3 Trigger-Point Questions

Two political conventions rolled over us in the US. Public discourse in the aftermath got more heated than it had already been. Even if you tried to avoid the coverage, chances are you watched. And, pardon the gun metaphor – you got triggered.

There’s having a reaction. There’s being triggered.

I have a point of view. Based on my values, my narratives about a person, a party, the world. I react. And I react with at times strong emotion.

And yes, then there’s being triggered. A whole other stratosphere of reaction. Think of triggered as a reaction on steroids. Boiling hot emotion. Eruptive and enraged. Outsized. Coupled with obsessive thoughts that I seem incapable of letting go.

Triggered.

Here’s the gift of the triggered response. Yup, really – there IS a gift. A highly triggered response invariably points to our own personal shadow. That is the dark side we try to hide. The side of ourselves we may not actually be conscious of. The side that consistently gets us into trouble because, well, we like to think it simply isn’t there.

Because we’re more perfect than others. Because the dark side isn’t pretty.

This is what triggered looks like at work: We vilify a certain colleague. We rage in silence during a meeting we can’t stand. We complain incessantly behind the scenes about everything that’s wrong. We cut corners to beat the system.

Triggered. And squarely in our dark side.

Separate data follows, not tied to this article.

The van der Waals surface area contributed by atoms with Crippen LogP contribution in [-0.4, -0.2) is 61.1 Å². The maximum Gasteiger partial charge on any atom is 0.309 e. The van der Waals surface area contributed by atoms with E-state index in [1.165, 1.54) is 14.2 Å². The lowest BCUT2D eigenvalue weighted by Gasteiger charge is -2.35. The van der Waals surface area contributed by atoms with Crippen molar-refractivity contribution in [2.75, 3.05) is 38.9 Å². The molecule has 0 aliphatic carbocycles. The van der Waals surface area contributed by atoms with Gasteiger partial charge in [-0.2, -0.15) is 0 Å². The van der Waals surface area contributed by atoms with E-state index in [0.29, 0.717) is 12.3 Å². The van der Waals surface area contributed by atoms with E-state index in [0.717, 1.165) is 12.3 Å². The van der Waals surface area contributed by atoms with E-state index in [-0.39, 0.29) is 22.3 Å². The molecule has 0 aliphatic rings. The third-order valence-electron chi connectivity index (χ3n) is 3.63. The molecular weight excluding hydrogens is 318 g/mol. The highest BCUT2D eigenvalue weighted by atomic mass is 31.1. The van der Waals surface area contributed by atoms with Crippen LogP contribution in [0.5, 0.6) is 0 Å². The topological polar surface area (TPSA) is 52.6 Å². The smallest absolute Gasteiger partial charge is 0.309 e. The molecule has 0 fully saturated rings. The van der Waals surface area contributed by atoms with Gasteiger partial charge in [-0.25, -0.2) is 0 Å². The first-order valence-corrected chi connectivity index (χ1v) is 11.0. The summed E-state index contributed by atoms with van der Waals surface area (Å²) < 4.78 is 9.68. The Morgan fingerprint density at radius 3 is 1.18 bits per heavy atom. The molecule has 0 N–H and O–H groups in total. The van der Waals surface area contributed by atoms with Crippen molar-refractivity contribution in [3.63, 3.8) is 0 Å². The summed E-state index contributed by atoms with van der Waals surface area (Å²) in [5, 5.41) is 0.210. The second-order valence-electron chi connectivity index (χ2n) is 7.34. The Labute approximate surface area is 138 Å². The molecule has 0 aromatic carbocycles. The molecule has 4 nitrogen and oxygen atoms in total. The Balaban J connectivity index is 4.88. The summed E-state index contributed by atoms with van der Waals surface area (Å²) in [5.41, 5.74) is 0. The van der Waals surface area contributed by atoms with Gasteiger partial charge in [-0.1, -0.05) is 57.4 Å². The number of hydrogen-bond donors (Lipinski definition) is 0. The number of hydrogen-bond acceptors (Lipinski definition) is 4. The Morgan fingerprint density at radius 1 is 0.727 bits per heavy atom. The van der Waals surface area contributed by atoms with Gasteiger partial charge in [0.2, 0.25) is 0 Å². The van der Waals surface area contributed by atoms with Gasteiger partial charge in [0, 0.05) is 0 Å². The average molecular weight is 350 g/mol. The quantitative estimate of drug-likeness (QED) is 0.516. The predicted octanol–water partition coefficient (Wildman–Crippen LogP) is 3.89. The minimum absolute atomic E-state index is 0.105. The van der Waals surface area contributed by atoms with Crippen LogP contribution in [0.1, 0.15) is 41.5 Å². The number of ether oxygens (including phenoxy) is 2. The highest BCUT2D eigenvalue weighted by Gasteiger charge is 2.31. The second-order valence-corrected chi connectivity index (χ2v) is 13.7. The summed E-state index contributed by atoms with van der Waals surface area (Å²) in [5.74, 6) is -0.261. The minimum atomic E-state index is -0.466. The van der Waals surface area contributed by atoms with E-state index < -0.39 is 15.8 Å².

Not paying attention to the dark side is a vicious derailer in our professional lives. So, accept the gift. When you find yourself triggered at work, think of it as the shadow calling you to lift your leadership game. Lift the game by asking 3 simple Trigger-Point Questions:

  1. What am I feeling right now?

This may sound simple. Don’t we usually know what we’re feeling? Well, actually, most of the time we don’t. Especially when we’re triggered, we get so caught up in our obsessive responsive that we’re unaware of the intensity of our reaction. By naming what we feel – I am enraged, I am insulted, I am furious – we direct the attention away from the external trigger back to us. Because that’s where we ultimately lift our game.

  1. What core beliefs do I hold dearly?

The severity of my response to you is likely triggered by my perception that you are violating one or several of my core beliefs. People should be honest. Policies should be fair. A leader should be empathetic. A decision should be just. Everyone’s opinion should be valued. And so on and so on.

  1. When has MY behavior not been aligned with my core beliefs?

When we ask this question honestly, the answer likely is often, a lot, on a daily basis. Be specific in your answer to this question. Answer it without beating yourself up. Notice your desire to, even here, want to cover up the dark side. Don’t. Scrupulous honesty with ourselves has two powerful impacts: It lessens the severity of our triggered responses. And it shows us at once where we can lift our everyday leadership game. One conscious choice, once conscious behavior at a time. It’s that simple.

Have your reactions. Notice when you’re triggered. We’re in a year when we will likely be triggered a lot. The gifts will keep on coming, and our personal leadership lessons are endless. Choose to learn. Lift your game.

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Achim Nowak is an author, speaker, C-Suite coach, international authority on personal presence. His book "The Moment: A Practical Guide to Creating a Mindful Life in a Distracted World" (New Page Books) has just been published. His previous books have become prized resources for entrepreneurs and Fortune 500 executives around the globe. Achim and his work have been featured on 60 Minutes, Fox News, NPR, in The New York Times and The Miami Herald.